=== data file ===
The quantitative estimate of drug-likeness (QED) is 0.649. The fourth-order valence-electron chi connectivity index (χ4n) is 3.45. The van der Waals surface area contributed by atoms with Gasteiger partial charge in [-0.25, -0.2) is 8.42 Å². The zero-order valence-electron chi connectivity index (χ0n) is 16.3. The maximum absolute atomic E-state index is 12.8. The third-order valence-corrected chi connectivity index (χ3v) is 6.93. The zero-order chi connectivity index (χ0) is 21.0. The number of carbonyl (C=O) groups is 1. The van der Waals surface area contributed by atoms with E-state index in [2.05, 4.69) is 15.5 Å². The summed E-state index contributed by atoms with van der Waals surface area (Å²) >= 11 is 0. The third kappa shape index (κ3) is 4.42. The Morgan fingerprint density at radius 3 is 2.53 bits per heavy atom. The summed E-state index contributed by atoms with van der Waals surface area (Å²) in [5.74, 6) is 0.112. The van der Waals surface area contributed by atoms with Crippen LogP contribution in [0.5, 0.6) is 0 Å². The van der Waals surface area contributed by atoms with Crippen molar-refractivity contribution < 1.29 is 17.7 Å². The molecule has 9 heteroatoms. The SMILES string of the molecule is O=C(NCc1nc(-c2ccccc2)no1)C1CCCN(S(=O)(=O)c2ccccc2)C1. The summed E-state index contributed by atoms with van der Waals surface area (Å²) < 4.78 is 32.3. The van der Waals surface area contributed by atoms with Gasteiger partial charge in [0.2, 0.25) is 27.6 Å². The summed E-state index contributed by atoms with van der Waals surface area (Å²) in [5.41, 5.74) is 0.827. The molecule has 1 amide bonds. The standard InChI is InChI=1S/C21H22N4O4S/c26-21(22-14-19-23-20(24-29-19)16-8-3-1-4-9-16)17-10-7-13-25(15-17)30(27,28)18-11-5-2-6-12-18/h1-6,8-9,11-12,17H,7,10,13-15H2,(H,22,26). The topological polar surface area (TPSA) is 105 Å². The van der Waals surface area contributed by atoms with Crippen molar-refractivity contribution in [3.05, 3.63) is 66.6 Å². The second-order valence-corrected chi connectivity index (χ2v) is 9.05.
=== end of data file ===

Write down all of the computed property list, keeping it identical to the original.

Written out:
The quantitative estimate of drug-likeness (QED) is 0.649. The fourth-order valence-electron chi connectivity index (χ4n) is 3.45. The van der Waals surface area contributed by atoms with Gasteiger partial charge in [-0.25, -0.2) is 8.42 Å². The zero-order valence-electron chi connectivity index (χ0n) is 16.3. The maximum absolute atomic E-state index is 12.8. The third-order valence-corrected chi connectivity index (χ3v) is 6.93. The zero-order chi connectivity index (χ0) is 21.0. The number of carbonyl (C=O) groups is 1. The van der Waals surface area contributed by atoms with E-state index in [2.05, 4.69) is 15.5 Å². The summed E-state index contributed by atoms with van der Waals surface area (Å²) >= 11 is 0. The third kappa shape index (κ3) is 4.42. The Morgan fingerprint density at radius 3 is 2.53 bits per heavy atom. The summed E-state index contributed by atoms with van der Waals surface area (Å²) in [5.74, 6) is 0.112. The van der Waals surface area contributed by atoms with Crippen LogP contribution in [0.5, 0.6) is 0 Å². The van der Waals surface area contributed by atoms with Crippen molar-refractivity contribution < 1.29 is 17.7 Å². The molecule has 9 heteroatoms. The SMILES string of the molecule is O=C(NCc1nc(-c2ccccc2)no1)C1CCCN(S(=O)(=O)c2ccccc2)C1. The summed E-state index contributed by atoms with van der Waals surface area (Å²) < 4.78 is 32.3. The van der Waals surface area contributed by atoms with Gasteiger partial charge in [0.2, 0.25) is 27.6 Å². The summed E-state index contributed by atoms with van der Waals surface area (Å²) in [5.41, 5.74) is 0.827. The molecule has 1 amide bonds. The standard InChI is InChI=1S/C21H22N4O4S/c26-21(22-14-19-23-20(24-29-19)16-8-3-1-4-9-16)17-10-7-13-25(15-17)30(27,28)18-11-5-2-6-12-18/h1-6,8-9,11-12,17H,7,10,13-15H2,(H,22,26). The topological polar surface area (TPSA) is 105 Å². The van der Waals surface area contributed by atoms with Crippen molar-refractivity contribution in [3.05, 3.63) is 66.6 Å². The second-order valence-corrected chi connectivity index (χ2v) is 9.05.